The Turkey Vulture, Cathartes aura, also known in North America as the Turkey Buzzard (or just “buzzard”), is a bird found throughout most of the Americas. One of three species in the genus Cathartes, in the family Cathartidae, it is the most common of the New World vultures, ranging from southern Canada to the southernmost tip of South America. It inhabits a variety of open and semi-open areas, including subtropical forests, shrublands, pastures, and deserts.
The Turkey Vulture is a scavenger and feeds almost exclusively on carrion. It finds its meals using its sense of smell, flying low enough to detect the gases produced by the beginnings of the process of decay in dead animals. In flight, it uses thermals to move through the air, flapping its wings infrequently. It roosts in large community groups. Lacking a syrinx—the vocal organ of birds—its only vocalizations are grunts or low hisses. It nests in caves, hollow trees, or thickets, generally raising two chicks each year, which it feeds by regurgitation. It has very few natural predators. In the United States of America, the vulture receives legal protection under the Migratory Bird Treaty Act of 1918.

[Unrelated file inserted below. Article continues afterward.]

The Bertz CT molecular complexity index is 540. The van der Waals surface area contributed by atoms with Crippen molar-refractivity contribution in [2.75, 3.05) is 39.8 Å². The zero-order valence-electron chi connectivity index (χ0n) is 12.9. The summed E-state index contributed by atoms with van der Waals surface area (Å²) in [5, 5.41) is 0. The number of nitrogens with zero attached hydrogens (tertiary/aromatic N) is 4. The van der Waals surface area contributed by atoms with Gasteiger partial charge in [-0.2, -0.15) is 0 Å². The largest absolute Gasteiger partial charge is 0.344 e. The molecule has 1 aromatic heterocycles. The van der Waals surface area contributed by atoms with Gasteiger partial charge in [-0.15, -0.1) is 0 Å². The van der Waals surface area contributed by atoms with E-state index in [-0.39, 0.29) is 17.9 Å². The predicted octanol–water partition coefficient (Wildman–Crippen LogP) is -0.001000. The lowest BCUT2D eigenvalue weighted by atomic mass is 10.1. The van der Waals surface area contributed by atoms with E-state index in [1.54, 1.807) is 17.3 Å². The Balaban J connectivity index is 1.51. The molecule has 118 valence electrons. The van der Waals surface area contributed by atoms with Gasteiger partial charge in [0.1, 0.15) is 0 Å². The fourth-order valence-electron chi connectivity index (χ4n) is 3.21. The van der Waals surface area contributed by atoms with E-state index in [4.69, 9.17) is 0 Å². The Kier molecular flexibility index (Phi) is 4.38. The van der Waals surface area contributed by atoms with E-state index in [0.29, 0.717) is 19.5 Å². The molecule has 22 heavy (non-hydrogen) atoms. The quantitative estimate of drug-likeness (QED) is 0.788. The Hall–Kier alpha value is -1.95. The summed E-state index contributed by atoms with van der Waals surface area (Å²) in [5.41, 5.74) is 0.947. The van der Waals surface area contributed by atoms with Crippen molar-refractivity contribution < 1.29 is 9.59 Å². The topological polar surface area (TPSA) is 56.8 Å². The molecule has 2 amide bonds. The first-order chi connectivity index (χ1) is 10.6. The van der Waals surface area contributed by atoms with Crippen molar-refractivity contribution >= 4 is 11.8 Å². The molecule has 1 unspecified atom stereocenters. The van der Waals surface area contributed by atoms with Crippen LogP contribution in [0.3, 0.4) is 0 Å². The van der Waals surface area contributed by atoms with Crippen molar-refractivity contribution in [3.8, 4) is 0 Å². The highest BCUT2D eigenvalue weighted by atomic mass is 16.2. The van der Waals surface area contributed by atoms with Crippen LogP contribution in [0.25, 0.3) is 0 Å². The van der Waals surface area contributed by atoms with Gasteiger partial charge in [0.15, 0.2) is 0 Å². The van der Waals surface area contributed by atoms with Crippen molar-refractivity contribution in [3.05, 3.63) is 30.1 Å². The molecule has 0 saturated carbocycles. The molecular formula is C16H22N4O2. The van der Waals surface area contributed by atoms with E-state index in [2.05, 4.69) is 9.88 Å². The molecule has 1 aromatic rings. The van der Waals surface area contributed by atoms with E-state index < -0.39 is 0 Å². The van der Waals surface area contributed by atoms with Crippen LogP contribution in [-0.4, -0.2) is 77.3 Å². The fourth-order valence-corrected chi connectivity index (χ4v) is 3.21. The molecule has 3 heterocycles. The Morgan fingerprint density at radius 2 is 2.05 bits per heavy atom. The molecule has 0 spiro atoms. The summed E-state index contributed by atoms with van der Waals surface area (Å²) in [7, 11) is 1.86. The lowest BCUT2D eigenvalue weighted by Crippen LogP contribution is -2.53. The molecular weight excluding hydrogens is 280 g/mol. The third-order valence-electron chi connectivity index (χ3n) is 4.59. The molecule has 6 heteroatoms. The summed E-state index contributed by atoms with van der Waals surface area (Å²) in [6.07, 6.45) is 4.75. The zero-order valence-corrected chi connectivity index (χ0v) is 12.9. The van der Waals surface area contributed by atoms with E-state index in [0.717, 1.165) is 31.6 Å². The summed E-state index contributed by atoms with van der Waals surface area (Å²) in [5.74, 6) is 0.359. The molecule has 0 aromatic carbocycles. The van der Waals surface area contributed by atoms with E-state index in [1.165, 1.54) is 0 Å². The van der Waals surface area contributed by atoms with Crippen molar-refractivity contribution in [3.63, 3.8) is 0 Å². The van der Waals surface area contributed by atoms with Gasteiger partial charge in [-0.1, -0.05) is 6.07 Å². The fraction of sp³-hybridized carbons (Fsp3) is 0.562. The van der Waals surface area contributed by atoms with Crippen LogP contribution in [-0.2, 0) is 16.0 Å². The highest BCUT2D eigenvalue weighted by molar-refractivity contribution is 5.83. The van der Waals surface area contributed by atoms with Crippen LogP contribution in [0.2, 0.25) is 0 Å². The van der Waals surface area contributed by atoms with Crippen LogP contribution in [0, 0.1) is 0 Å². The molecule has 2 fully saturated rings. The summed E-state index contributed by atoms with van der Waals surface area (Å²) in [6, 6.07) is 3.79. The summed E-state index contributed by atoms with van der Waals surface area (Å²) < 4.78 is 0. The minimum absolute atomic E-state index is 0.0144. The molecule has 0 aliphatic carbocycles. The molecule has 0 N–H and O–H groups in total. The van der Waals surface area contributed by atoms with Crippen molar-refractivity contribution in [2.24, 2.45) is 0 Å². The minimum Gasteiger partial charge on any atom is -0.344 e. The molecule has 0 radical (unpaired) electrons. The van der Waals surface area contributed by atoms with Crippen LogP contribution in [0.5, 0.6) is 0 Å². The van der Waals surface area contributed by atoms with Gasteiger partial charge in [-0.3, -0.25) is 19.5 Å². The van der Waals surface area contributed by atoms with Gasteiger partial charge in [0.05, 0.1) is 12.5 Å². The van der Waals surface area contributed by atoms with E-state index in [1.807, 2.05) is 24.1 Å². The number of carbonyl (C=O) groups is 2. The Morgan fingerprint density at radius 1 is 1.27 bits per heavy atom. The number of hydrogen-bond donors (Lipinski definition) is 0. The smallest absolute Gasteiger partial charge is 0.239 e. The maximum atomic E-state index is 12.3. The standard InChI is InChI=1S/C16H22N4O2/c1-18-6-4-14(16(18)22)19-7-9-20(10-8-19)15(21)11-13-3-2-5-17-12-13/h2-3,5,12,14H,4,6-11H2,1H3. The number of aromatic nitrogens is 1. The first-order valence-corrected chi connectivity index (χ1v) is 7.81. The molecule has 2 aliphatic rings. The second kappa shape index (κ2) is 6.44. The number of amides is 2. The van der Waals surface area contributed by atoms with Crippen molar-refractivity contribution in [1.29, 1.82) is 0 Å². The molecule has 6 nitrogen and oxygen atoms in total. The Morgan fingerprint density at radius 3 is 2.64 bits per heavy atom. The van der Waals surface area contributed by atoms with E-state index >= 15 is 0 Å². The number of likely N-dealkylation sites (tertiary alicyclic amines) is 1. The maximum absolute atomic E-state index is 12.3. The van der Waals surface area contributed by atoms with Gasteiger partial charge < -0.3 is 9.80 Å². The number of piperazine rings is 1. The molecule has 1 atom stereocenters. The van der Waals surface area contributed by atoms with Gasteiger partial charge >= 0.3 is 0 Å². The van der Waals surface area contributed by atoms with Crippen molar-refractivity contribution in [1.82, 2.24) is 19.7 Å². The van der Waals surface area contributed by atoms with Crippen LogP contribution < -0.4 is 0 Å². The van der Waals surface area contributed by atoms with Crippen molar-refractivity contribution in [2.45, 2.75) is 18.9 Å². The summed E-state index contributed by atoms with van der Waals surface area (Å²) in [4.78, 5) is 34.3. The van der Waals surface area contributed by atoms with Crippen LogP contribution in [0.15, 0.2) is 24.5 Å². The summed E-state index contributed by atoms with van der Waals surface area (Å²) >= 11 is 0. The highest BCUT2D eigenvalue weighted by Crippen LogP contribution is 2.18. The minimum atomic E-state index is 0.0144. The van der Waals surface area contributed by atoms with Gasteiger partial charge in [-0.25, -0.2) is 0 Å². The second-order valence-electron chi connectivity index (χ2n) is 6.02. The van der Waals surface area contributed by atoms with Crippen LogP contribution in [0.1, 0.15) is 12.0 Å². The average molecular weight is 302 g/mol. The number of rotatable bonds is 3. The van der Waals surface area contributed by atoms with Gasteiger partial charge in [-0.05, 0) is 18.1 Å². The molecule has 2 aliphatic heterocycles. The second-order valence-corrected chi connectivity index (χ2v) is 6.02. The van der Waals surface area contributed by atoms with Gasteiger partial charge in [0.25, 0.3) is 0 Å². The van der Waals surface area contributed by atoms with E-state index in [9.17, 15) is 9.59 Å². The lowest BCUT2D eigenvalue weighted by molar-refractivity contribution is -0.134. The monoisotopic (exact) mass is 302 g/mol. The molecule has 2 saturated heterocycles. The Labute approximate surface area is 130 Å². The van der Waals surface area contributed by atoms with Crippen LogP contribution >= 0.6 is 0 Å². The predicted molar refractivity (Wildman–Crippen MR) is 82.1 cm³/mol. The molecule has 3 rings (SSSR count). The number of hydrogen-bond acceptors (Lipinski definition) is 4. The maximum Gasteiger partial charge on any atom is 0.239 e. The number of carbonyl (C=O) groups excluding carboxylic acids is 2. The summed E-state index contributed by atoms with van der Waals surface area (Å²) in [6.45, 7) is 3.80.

With a wingspan of 173–183 cm (68–72 in) and an average weight of 1.4 kg (3.1 lb), the Turkey Vulture is a large bird. It has dark brown to black plumage, a featherless, purplish-red head and neck, and a short, hooked, ivory-colored beak.
The Turkey Vulture received its common name from the resemblance of the adult’s bald red head and its dark plumage to that of the male Wild Turkey, while the name “vulture” is derived from the Latin word vulturus, meaning “tearer” and is a reference to its feeding habits.